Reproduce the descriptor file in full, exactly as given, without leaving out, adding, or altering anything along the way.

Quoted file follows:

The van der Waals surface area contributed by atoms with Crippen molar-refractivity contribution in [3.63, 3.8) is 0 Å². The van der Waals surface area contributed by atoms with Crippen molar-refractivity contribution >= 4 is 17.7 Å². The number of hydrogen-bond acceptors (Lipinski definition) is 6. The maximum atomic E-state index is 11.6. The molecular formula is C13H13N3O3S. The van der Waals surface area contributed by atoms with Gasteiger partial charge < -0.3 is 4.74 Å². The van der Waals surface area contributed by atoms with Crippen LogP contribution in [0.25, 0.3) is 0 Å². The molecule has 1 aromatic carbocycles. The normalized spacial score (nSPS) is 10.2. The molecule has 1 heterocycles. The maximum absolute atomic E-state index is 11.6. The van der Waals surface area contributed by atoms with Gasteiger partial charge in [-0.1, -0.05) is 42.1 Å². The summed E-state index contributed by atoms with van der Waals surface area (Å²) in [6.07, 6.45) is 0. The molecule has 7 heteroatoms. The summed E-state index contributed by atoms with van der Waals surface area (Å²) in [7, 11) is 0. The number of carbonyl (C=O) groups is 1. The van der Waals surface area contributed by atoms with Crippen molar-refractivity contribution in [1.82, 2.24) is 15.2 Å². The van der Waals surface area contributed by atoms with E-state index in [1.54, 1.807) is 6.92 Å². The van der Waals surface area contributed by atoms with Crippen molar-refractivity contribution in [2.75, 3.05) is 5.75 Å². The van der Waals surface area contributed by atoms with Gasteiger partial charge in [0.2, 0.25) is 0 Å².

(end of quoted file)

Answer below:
The van der Waals surface area contributed by atoms with Crippen molar-refractivity contribution in [3.63, 3.8) is 0 Å². The van der Waals surface area contributed by atoms with Crippen molar-refractivity contribution >= 4 is 17.7 Å². The number of hydrogen-bond acceptors (Lipinski definition) is 6. The maximum atomic E-state index is 11.6. The molecular formula is C13H13N3O3S. The van der Waals surface area contributed by atoms with Gasteiger partial charge < -0.3 is 4.74 Å². The van der Waals surface area contributed by atoms with Crippen LogP contribution in [0.25, 0.3) is 0 Å². The molecule has 1 aromatic carbocycles. The normalized spacial score (nSPS) is 10.2. The molecule has 1 heterocycles. The maximum absolute atomic E-state index is 11.6. The van der Waals surface area contributed by atoms with Gasteiger partial charge in [-0.1, -0.05) is 42.1 Å². The summed E-state index contributed by atoms with van der Waals surface area (Å²) in [6.07, 6.45) is 0. The molecule has 7 heteroatoms. The summed E-state index contributed by atoms with van der Waals surface area (Å²) in [7, 11) is 0. The number of carbonyl (C=O) groups is 1. The van der Waals surface area contributed by atoms with Crippen molar-refractivity contribution in [1.82, 2.24) is 15.2 Å². The van der Waals surface area contributed by atoms with E-state index in [1.54, 1.807) is 6.92 Å². The van der Waals surface area contributed by atoms with Crippen molar-refractivity contribution in [2.75, 3.05) is 5.75 Å². The van der Waals surface area contributed by atoms with Gasteiger partial charge in [0.2, 0.25) is 0 Å².